REVIEW: Red Dwarf – The Promised Land (2020)

“Season 13” of the long-running TV series

While watching Season one episode four of Red Dwarf aka “Waiting for God”, I forgot that I STILL had not watched the latest feature-length special (considered “season 13”) that was released around the time the global Covid-19 pandemic started raging. This episode is noteworthy because it is a direct sequel to that aforementioned episode, continuing one of the few dangling plot threads from the show’s early years – whatever happened to Cat’s people? You know, the ones that thought of Dave Lister as a god named “Cloister”, and waged a holy war due to minor disagreements between church doctrines? We knew that one of the two arks crashed into an asteroid, but the other presumably survived. That question was answered here, finally.

“The posse meet three cat clerics who worship Lister as their God. Lister vows to help them as they’re being hunted by Rodon, the ruthless feral cat leader who has vowed to wipe out all cats who worship anyone but him.”

Much like 2009’s Back to Earth, The Promised Land is somewhat more serious than a typical episode of the show and somewhat takes an idea from an existing sci-fi property and runs with it. While Back to Earth was an homage to Blade Runner, I couldn’t help but see this as an homage to Star Trek II: The Wrath of Khan in some ways. Thankfully, one thing that this series does right is keeping the humor in place, because there are some side splitting site gags here, mostly involving the antagonist feral cats as lead by King Rodon (Ray Fearon).

Simple jokes like having all of the doors on the Cat ship being huge pet doors, or having Rodon maniacally attack a huge scratching post to relax was hilarious. As a cat owner, the detail in the jokes was spot on, such as having him lay on his bed knocking cat toys on the floor gave me many a flashback to my own cat doing similar things. This is not to mention that Fearon is doing all of this whilst playing the whole thing as serious as possible.

We also see the triumphant return of Holly as played by Norman Lovett in this film. Lovett has been an on again and off again feature in the show, finally burying the hatchet with series showrunner Doug Naylor after some sort of prolonged backstage issues dating back to some eighteen years ago. After leaving before series three, Lovett returned in the seventh series as a guest star and the eighth as a regular. Many felt he would never fully come back to the show after a brief cameo in series twelve, but here we are – Holly is back and better than ever.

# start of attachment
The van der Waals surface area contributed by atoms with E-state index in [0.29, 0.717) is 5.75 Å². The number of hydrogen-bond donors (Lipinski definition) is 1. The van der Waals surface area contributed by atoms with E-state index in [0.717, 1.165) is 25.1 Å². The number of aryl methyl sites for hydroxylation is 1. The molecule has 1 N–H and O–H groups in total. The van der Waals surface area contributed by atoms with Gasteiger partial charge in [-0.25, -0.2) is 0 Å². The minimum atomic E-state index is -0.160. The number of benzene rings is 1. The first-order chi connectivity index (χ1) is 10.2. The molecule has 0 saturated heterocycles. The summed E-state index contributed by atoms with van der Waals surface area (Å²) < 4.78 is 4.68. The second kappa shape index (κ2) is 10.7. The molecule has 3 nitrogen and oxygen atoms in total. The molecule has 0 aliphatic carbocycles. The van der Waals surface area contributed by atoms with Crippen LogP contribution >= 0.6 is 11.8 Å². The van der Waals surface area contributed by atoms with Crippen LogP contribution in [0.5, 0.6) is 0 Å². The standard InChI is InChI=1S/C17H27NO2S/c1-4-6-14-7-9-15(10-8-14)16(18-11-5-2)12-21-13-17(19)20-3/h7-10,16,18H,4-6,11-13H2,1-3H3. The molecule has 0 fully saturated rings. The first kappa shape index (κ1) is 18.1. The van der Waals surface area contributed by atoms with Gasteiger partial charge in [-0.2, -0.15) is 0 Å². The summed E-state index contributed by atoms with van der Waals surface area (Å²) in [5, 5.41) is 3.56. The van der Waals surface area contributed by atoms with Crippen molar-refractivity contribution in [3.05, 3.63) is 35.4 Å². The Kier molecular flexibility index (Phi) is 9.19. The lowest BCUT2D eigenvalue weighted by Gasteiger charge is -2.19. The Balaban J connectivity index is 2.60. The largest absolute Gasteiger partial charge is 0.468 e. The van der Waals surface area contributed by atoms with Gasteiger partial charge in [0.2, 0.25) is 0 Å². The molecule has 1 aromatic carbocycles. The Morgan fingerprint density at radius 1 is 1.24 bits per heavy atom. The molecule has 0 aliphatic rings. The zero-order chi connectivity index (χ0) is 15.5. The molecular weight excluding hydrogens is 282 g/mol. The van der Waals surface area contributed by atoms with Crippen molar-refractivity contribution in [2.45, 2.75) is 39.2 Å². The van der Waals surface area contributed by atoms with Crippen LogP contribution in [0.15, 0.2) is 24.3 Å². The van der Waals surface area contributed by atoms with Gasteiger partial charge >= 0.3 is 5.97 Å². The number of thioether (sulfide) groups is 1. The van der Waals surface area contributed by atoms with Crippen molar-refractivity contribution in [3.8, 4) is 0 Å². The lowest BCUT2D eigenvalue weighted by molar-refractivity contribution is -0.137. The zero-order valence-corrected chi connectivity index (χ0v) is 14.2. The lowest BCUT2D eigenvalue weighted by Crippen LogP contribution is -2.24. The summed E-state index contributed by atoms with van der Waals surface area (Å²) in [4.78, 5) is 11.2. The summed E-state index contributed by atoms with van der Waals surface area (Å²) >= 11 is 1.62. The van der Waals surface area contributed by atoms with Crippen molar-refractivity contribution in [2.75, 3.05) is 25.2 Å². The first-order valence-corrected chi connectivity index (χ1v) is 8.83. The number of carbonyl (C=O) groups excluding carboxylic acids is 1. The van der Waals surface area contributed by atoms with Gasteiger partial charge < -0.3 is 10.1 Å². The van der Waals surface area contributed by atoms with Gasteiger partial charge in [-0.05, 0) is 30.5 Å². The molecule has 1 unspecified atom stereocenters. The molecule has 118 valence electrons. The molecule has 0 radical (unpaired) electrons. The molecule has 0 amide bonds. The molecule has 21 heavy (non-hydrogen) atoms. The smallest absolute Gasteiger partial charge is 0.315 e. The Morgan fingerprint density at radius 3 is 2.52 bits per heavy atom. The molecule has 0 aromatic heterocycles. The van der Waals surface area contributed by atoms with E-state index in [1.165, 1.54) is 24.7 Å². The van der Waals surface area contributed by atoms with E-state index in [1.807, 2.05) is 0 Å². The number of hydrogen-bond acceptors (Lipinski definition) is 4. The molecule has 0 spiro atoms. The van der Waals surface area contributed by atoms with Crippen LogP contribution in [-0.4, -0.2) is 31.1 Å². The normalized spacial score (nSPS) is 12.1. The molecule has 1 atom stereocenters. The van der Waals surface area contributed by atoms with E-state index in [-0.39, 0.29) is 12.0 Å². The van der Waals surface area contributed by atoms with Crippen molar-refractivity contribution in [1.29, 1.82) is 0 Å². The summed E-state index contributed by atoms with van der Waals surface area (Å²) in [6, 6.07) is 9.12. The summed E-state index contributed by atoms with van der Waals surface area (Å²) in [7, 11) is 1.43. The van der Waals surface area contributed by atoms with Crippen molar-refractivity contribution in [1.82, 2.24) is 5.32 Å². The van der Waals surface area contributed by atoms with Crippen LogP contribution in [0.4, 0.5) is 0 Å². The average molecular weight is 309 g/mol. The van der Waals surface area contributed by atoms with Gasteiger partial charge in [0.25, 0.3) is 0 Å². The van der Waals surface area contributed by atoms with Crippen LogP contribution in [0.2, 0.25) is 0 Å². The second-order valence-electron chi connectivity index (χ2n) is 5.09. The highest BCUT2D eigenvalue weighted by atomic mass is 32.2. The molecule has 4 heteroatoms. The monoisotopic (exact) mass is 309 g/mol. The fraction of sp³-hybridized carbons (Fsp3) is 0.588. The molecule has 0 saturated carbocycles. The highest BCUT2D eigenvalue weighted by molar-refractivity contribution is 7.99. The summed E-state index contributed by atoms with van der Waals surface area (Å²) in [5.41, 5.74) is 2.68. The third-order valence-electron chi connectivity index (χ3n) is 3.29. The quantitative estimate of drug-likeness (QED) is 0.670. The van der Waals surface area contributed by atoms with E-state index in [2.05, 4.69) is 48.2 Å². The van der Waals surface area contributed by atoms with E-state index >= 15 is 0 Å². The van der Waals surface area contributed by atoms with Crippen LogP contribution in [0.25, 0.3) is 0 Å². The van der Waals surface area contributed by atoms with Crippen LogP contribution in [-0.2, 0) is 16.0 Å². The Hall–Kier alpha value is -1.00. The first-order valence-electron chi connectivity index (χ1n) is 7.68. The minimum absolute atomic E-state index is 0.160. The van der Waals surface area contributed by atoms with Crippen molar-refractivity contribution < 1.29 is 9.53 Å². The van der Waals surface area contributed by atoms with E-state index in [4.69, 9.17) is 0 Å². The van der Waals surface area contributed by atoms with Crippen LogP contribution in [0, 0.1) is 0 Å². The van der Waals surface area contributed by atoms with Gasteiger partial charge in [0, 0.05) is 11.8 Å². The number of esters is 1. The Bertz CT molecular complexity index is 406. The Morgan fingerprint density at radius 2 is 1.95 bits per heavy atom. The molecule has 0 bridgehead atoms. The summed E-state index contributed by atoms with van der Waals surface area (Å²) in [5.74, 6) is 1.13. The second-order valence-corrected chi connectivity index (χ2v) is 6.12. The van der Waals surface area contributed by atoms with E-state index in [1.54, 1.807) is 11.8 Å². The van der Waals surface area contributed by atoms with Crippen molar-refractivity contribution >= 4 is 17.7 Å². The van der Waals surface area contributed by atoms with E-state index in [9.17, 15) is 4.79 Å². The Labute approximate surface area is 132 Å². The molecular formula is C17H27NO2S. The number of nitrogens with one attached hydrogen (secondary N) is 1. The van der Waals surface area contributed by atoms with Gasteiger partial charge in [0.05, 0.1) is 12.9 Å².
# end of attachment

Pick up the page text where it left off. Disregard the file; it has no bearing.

The rest of the guest cast is pretty fun, with the majority of the new characters being the members of the Feral Cats. The three most prominent guest stars other than Rodon are Tom Bennett as Brother Sol, Mandeep Dhillon as Sister Luna, and Lucy Pearman as Sister Peanut, all clerics that worship the almighty “Cloister”. Also noteworthy is Al Roberts as Count Ludo, Rodon’s sycophantic lackey.

Going back and returning to a storyline from 1988 shows that this show is definitely for the fans, and the love and care put in to make it something special is evident. Most shows constantly try to reinvent the rules of the show, usually alienating the fans, Red Dwarf is so successful still because it has stopped doing that. They had their fair share of blunders in the past when trying to change the show around, but you can tell Naylor has learned.

I was skeptical of the 90 minute format at first, as I felt Back to Earth was somewhat uneven, but The Promised Land is a definite testament to the strength of the concept. Here’s hoping they get more of these out sooner than later, and I have no doubt there will be more. Craig Charles (Lister) has even been quoted when discussing the show saying “There’s life in the old dog yet”. He was also quotes in the Metro saying “We were supposed to do the other one by now but obviously Covid put paid to all of that but as soon as we can, we want to just do these 90-minute formats now so the feature-length formats because it was so well-received.”

Overall, this was awesome, and some of the best Red Dwarf in a few years. I say that knowing that it’s compared to three largely solid seasons since the show returned in 2009. I loved the Feral cats, and the additional lore explaining some plot holes from the earlier episodes was cool. The action was solid, the special effects were great, and the jokes were absolutely hilarious. I would recommend watching the 1988 episode before you do this one, although it’s not 100% necessary. Just like how the Wrath of Khan stands on it’s own despite being a sequel to a Star Trek TV episode, you can enjoy this just the same. I can’t wait for more, and hope it comes quickly!

For more Red Dwarf reviews and ancient news articles I did on here, click HERE.

Here is a special sneak peak of the first five minutes as well:


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